Assessing case fatality rate during an ongoing outbreak is particularly difficult for, at least two reasons11,19. CFR at a given time might be an underestimate of the final mortality rate because cumulative number of deaths will eventually keep increasing as some patients are still hosted in intensive care units (i.e., right censoring). Conversely, CFR might overestimate actual mortality if a large fraction of infected people do not develop disease symptoms (or develop mild symptoms), get unnoticed and are not included into the population of confirmed cases. Several countries have implemented a strategy of massive screening, aiming at identifying positives and isolating them, as to avoid further spreading of the disease. Data on the number of tests performed per 1000 people, therefore, allow investigating whether countries with a massive screening policy were also those with the lowest CFR. The results showed no simple association between CFR and testing, with countries showing the expected negative relationship, while others showing a positive correlation. This suggests that differences in population screening are not enough to explain the tremendous variation in CFR among countries. As mentioned above, the other possible bias when computing CFR is that some of the patients who are still in intensive care units may eventually die, and therefore if the total number of confirmed cases remains unchanged, CFR might still increase. However, visual inspection of the temporal trajectories of CFR shows that values have reached an asymptote for the vast majority of countries (Fig. 1). This suggests that, unless a second wave hits in the following weeks/months, we should not expect CFR to substantially vary as a consequence of residual mortality.

Despite the uncertainty associated with the estimation of CFR, its comparison between countries can provide useful insights into the heterogeneity in the burden paid to the disease. We showed that the trajectories of time dependent variation in CFR greatly differed among countries, while controlling for differences in testing strategies and stringency index. This quantitatively corroborates and statistically validates the intuition that some countries better dealt with the disease than others. The following step was to try to understand whether such heterogeneity arises as the consequence of predictable factors. Previous reports on the clinical outcome of the disease have identified two major factors associated with poor prognosis: age and the presence of comorbidities. Elderly people have been shown to suffer the highest mortality rate following infection with SARS-CoV-211,19. Similarly, previous history of cardiovascular disorders, cancer and diabetes have been reported to substantially increase COVID-19 mortality risk20,21. We therefore predicted that countries with a higher share of elderly people and a higher incidence of known comorbidity factors might suffer from the highest CFR.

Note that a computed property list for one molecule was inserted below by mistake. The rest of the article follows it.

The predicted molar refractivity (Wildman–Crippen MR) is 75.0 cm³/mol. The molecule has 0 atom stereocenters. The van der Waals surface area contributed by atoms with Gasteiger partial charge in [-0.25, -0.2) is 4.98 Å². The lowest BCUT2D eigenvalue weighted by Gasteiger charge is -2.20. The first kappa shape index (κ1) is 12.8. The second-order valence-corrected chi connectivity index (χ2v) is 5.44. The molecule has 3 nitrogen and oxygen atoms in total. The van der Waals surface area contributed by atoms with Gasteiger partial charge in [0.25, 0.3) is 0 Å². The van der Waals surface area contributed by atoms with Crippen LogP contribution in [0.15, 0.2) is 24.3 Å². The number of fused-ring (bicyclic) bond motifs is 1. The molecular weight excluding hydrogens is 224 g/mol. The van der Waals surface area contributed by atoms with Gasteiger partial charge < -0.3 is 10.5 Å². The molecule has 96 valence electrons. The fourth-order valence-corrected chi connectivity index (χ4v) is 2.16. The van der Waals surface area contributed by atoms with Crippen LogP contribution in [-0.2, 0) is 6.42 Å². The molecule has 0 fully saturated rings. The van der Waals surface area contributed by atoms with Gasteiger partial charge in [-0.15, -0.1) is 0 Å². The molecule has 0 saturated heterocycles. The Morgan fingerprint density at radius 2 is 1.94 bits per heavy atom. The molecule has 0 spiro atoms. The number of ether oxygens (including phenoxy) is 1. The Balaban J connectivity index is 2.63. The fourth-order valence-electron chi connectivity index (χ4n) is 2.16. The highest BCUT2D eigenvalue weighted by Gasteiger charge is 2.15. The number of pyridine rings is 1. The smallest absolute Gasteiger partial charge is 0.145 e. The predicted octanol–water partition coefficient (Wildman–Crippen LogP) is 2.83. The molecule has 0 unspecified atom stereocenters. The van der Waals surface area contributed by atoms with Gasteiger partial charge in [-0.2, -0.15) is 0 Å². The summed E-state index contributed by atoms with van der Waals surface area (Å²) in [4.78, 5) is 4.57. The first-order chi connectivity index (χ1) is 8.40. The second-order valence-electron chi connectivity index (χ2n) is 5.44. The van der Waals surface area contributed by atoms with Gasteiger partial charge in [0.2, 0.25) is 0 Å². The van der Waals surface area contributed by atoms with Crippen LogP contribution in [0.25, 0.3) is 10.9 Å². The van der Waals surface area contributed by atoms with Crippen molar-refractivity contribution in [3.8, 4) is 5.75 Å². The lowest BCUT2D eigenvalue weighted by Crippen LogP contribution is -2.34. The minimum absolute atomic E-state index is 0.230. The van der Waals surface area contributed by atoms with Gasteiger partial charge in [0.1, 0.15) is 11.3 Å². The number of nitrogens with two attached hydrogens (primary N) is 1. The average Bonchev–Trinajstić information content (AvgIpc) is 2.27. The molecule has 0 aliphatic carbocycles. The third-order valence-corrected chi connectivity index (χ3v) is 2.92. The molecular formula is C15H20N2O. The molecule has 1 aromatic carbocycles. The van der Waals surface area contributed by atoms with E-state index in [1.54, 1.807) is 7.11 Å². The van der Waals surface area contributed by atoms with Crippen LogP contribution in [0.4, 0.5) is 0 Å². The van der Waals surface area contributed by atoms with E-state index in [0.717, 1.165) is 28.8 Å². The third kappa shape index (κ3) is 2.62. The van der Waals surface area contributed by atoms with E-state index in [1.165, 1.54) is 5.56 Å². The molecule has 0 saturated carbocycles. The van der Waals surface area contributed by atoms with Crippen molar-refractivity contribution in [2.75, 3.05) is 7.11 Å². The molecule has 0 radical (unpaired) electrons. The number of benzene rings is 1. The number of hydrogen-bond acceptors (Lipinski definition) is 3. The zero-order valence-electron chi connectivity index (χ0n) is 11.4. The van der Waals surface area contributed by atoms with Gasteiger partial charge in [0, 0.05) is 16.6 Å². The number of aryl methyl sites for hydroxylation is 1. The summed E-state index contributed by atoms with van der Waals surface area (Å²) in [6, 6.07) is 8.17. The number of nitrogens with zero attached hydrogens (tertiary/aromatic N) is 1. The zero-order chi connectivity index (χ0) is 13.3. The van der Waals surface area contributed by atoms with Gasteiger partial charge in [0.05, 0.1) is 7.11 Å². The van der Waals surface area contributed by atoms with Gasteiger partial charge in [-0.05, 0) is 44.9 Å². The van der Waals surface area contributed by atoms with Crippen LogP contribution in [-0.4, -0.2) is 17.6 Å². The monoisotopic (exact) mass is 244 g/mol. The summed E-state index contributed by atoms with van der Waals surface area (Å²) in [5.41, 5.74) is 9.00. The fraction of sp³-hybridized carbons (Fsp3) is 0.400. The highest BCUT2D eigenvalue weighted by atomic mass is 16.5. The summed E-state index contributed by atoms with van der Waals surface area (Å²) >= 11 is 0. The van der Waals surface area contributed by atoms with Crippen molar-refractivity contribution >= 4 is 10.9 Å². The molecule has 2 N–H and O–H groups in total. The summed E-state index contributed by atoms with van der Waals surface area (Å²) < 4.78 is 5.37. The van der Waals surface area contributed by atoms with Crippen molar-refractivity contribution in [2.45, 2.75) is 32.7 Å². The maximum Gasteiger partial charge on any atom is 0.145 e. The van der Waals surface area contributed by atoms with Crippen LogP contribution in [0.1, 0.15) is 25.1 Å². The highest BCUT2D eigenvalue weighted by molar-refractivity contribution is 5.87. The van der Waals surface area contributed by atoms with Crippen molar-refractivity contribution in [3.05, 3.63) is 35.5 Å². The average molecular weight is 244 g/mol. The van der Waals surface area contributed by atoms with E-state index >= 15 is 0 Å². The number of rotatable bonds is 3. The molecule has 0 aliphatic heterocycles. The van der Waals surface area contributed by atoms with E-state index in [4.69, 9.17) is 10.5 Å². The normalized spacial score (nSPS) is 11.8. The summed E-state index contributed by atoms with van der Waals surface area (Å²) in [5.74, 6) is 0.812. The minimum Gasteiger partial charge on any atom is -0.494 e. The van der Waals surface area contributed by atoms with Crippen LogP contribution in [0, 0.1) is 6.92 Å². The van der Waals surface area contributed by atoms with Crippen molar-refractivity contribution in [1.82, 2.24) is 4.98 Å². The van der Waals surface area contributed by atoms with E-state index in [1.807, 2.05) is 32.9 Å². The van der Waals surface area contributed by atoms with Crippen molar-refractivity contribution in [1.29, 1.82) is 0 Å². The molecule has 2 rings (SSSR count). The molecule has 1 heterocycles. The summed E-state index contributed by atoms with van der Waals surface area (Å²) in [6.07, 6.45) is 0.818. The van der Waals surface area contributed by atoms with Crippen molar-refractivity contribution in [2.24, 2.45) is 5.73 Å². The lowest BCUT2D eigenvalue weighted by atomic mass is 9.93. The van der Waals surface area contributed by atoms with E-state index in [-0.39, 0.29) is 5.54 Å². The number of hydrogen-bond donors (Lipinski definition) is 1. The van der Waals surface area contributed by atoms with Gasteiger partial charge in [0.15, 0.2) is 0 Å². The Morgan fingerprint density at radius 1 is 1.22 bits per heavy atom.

Our integrated modelling approach provided some evidence in support to these predictions. In particular, several metrics of comorbidity factors were positively associated with the temporal dynamics of CFR (DALYs lost to cardiovascular, cancer and chronic respiratory diseases; share of burden due to chronic respiratory diseases; death rate due to cardiovascular diseases; death rate due to smoking in people older than 70; share of death due to chronic respiratory and kidney diseases). Interestingly, our model also showed that share of death due to lower respiratory infections was negatively associated with COVID-19 CFR. This negative association is intriguing, especially in the light of recent reports of possible cross-immunity that might confer partial protection to SARS-CoV-222.